Tamarack (Larix larcina)
Tamarack (Larix laricina)

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Common Name(s): Tamarack, American Larch, Eastern Larch

Scientific Name: Larix laricina

Distribution: Canada and northeastern United States

Tree Size: 50-65 ft (15-20 m) tall, 1-2 ft (.3-.6 m) trunk diameter

Average Dried Weight: 37 lbs/ft3 (595 kg/m3)

Specific Gravity (Basic, 12% MC): .49, .59

Janka Hardness: 590 lbf (2,620 N)

Modulus of Rupture: 11,600 lbf/in2 (80.0 MPa)

Elastic Modulus: 1,640,000 lbf/in2 (11.31 GPa)

Crushing Strength: 7,160 lbf/in2 (49.4 MPa)

Shrinkage: Radial: 3.7%, Tangential: 7.4%, Volumetric: 13.6%, T/R Ratio: 2.0

Color/Appearance: Heartwood ranges from yellow to a medium orangish brown. Narrow sapwood is nearly white and is clearly demarcated from the heartwood. Flatsawn sections can exhibit a lot of character and interesting patterns in the growth rings. Knots are common but are usually small.

Grain/Texture: Grain is generally straight or spiraled. Texture is medium to fine with a greasy or oily feel.

Endgrain: Small resin canals, infrequent and variable in distribution; solitary or in tangential groups of several; earlywood to latewood transition abrupt, color contrast high; tracheid diameter medium-small. (Growth rings are generally wider in Tamarack than in Western Larch.)

Rot Resistance: Moderately durable regarding decay resistance.

Workability: Most hand and machine operations produce good results. However, Tamarack is high in silica content and will blunt cutting edges. Also, because of the disparity between the soft earlywood and the hard latewood, sanding can create dips and uneven surfaces.

Odor: No characteristic odor.

Allergies/Toxicity: Although severe reactions are quite uncommon, wood species in the Larix genus have been reported to cause skin irritation, as well as hives and skin lesions. See the articles Wood Allergies and Toxicity and Wood Dust Safety for more information.

Pricing/Availability: Lumber production of Tamarack is very small, and wood is very seldom available commercially. Expect prices to be moderate.

Sustainability: This wood species is not listed in the CITES Appendices, and is reported by the IUCN as being a species of least concern.

Common Uses: Snowshoes, utility poles, posts, rough lumber, boxes/crates, and paper (pulpwood).

Comments: Tamarack is a word from the native Abenaki language, which simply means “wood used for snowshoes.”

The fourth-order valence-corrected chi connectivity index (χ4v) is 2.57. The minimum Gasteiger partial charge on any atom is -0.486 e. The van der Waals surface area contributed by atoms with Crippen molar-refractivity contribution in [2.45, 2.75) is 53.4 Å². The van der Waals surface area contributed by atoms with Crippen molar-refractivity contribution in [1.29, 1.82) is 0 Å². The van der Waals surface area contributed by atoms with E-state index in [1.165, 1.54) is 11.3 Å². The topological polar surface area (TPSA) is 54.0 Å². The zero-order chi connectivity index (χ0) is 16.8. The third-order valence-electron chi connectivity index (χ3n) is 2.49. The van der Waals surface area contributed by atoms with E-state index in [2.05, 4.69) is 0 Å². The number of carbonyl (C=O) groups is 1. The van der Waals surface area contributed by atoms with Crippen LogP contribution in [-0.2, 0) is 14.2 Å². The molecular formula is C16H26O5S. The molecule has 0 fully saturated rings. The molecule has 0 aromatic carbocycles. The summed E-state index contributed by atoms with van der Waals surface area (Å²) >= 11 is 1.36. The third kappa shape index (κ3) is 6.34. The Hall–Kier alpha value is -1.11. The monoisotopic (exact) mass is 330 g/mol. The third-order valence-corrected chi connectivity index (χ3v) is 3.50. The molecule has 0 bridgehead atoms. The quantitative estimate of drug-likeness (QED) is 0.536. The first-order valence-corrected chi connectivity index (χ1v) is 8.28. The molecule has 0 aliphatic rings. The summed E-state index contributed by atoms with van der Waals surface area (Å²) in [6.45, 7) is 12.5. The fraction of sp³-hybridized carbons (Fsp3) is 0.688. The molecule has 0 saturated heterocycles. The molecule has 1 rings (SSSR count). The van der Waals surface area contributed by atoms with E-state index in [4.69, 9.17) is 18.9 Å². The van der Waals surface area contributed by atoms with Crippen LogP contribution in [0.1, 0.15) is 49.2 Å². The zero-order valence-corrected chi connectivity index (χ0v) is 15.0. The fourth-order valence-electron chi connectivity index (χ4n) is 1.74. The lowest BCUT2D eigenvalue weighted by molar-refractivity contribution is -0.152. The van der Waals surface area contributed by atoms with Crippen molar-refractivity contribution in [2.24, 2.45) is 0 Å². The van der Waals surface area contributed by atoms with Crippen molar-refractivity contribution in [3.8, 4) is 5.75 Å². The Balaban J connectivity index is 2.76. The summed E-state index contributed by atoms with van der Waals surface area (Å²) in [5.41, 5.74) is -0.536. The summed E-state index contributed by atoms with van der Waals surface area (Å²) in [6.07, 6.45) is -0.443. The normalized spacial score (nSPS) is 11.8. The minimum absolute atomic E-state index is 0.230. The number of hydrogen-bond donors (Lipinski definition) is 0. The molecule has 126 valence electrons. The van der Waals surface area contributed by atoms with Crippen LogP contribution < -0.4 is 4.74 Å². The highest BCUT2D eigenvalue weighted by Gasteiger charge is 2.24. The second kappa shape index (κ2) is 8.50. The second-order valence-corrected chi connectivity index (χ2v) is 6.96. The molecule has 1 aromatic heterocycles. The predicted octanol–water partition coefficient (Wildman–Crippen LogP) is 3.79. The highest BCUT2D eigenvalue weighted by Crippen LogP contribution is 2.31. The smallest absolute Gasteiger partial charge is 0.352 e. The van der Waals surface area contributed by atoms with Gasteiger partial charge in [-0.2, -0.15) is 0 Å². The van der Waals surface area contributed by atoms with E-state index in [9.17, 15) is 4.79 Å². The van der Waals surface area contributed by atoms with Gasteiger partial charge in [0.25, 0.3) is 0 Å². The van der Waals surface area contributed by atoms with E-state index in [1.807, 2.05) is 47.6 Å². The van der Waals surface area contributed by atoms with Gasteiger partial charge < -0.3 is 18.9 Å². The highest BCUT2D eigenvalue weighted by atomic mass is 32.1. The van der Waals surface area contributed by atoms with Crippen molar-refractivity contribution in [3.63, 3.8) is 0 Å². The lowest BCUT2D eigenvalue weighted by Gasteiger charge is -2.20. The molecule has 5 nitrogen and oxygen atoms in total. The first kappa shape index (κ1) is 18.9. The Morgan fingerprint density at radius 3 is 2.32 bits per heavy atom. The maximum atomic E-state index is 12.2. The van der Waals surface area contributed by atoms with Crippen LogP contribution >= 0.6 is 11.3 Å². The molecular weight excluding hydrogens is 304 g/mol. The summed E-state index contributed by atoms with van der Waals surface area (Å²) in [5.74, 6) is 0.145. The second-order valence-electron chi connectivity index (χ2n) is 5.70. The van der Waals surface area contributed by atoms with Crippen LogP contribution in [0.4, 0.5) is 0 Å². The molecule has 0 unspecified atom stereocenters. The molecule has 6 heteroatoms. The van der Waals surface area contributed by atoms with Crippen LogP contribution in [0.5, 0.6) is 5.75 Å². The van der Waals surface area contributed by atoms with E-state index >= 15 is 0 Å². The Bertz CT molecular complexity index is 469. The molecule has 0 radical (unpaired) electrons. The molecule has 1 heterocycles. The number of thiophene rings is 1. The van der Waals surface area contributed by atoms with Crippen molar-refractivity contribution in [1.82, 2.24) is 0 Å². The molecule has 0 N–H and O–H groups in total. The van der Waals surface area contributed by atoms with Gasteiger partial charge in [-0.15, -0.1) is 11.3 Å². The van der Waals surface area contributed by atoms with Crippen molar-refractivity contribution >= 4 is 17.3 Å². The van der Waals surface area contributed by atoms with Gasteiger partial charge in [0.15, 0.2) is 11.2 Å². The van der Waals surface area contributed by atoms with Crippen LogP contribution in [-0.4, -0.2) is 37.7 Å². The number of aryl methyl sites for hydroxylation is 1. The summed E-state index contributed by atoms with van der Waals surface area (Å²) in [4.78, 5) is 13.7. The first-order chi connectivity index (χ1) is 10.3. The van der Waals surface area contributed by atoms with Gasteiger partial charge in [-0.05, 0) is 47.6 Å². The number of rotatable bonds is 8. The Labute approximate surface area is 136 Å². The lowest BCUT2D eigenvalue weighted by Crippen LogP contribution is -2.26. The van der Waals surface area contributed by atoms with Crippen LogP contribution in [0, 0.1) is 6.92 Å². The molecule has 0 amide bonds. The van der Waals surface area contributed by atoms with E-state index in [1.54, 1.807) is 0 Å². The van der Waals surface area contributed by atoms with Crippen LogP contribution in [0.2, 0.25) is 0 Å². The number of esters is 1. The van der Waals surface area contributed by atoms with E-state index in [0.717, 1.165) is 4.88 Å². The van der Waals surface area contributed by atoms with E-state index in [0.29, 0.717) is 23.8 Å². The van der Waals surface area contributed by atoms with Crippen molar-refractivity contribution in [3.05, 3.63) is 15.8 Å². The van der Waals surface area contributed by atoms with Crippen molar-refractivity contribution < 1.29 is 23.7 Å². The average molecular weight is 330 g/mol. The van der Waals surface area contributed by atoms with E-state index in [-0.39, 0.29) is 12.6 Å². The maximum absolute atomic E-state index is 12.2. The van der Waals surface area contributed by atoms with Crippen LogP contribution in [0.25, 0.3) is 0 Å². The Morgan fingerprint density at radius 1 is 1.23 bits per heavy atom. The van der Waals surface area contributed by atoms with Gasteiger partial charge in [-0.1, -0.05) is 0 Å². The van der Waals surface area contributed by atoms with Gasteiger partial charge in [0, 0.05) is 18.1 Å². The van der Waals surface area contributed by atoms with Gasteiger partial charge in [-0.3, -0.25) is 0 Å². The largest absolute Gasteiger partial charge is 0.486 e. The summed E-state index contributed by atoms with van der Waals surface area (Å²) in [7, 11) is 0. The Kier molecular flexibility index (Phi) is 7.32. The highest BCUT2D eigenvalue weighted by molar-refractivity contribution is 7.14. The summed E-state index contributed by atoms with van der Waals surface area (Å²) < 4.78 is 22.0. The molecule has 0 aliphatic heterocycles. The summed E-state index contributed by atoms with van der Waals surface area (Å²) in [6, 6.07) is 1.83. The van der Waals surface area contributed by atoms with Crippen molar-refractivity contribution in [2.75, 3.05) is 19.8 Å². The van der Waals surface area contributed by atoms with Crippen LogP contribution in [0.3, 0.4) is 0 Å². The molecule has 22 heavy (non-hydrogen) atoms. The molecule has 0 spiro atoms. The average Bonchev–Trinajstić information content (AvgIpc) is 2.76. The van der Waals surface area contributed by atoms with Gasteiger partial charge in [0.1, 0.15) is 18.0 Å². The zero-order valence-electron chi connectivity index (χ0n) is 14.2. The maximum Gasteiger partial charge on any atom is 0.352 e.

Related Species:

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Tamarack (Larix larcina)
Tamarack (sanded)

Tamarack (sealed)
Tamarack (sealed)

Tamarack (endgrain)
Tamarack (endgrain)

Tamarack (endgrain 10x)
Tamarack (endgrain 10x)
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Scott Brown

Is it normal that there is purple coloring in the bark of tamarack? The entire length of each board I have is like this. I’m not complaining. Just curious. This is my first time with it so just learning it’s characteristics and havent seen this made mention of at all. I havent noticed it in other species, just this ao far

Michael Williams

I used larch for my siding in western Pennsylvania. It’s rot resistant, bug repelling and woodpecker proof. I use it for ask types of outdoor projects as well. I can’t speak highly enough about this species. I’ve attached some example pics. One is of how it looks on a floor. It’s incredibly hard as well for a soft wood.

Matthew Niedbala

I heard that Eastern Larch had very good rot resistance, but wasn’t bug resistant. Is this just a wive’s tale or what? I was told like it’s cell structure resists water and it could be left in the ground as a post. Makes sense as it’s a swamp tree. How rot resistant is “moderately” in comparison to something like new growth EWP in terms of years in the ground or something like that.


We moved out to a 100 year old farm this year. Did some yard cleanup that involved pulling out old fence posts. They were spoke shaved tamarack around 4 inches in diameter. most of the fencing in this area was 60 years old. The soil was mostly sand with about 3 inches of topsoil. The post were in really good shape for their age. the majority of decay was in the top 3 inches where the topsoil held more biodiversity. The post had decay down to about 3″ diameter in this area.. In the sandy soil there was no sign… Read more »

Last edited 3 years ago by jacob

Tamarack does have very good rot resistance especially in wet environments. Fishing weirs and fishing wharves are good applications. A friend of mind does repair work on fishing wharves. He has said that the only remaining original fender piles from wharf construction are tamarack. They’re so durable that they’re just starting to change them out now (others species were needing changed 20+ years ago) as the boats have rubbed them thin from the changing tides or the top starts to get soft. But when they pull them from the sea everything underwater is still in great shape. I have milled… Read more »